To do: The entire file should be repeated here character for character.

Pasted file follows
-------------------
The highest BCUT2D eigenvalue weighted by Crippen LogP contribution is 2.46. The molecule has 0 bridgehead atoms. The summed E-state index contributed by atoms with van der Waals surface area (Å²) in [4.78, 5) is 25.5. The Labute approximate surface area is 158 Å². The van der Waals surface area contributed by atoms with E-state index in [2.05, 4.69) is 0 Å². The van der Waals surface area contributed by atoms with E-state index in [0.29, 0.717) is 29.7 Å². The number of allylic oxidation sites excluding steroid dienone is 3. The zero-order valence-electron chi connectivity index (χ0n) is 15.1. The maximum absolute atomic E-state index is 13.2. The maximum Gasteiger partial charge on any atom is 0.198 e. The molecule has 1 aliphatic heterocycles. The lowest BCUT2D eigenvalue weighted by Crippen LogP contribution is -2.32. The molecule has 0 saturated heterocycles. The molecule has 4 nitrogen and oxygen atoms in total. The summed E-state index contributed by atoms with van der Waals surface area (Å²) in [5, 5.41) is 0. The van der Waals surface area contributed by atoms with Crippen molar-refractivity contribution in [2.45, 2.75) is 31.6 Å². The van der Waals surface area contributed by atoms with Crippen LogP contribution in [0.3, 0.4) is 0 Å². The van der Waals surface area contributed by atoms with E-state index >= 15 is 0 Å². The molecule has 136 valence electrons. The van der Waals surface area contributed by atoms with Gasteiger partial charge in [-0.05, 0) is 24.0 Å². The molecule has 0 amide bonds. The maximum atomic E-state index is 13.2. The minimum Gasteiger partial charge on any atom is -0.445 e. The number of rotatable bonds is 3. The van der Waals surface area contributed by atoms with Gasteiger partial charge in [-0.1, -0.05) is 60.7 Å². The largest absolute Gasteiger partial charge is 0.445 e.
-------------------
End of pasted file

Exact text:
The highest BCUT2D eigenvalue weighted by Crippen LogP contribution is 2.46. The molecule has 0 bridgehead atoms. The summed E-state index contributed by atoms with van der Waals surface area (Å²) in [4.78, 5) is 25.5. The Labute approximate surface area is 158 Å². The van der Waals surface area contributed by atoms with E-state index in [2.05, 4.69) is 0 Å². The van der Waals surface area contributed by atoms with E-state index in [0.29, 0.717) is 29.7 Å². The number of allylic oxidation sites excluding steroid dienone is 3. The zero-order valence-electron chi connectivity index (χ0n) is 15.1. The maximum absolute atomic E-state index is 13.2. The maximum Gasteiger partial charge on any atom is 0.198 e. The molecule has 1 aliphatic heterocycles. The lowest BCUT2D eigenvalue weighted by Crippen LogP contribution is -2.32. The molecule has 0 saturated heterocycles. The molecule has 4 nitrogen and oxygen atoms in total. The summed E-state index contributed by atoms with van der Waals surface area (Å²) in [5, 5.41) is 0. The van der Waals surface area contributed by atoms with Crippen molar-refractivity contribution in [2.45, 2.75) is 31.6 Å². The van der Waals surface area contributed by atoms with Crippen LogP contribution in [0.3, 0.4) is 0 Å². The van der Waals surface area contributed by atoms with E-state index >= 15 is 0 Å². The molecule has 136 valence electrons. The van der Waals surface area contributed by atoms with Gasteiger partial charge in [-0.05, 0) is 24.0 Å². The molecule has 0 amide bonds. The maximum atomic E-state index is 13.2. The minimum Gasteiger partial charge on any atom is -0.445 e. The number of rotatable bonds is 3. The van der Waals surface area contributed by atoms with Gasteiger partial charge in [-0.1, -0.05) is 60.7 Å². The largest absolute Gasteiger partial charge is 0.445 e.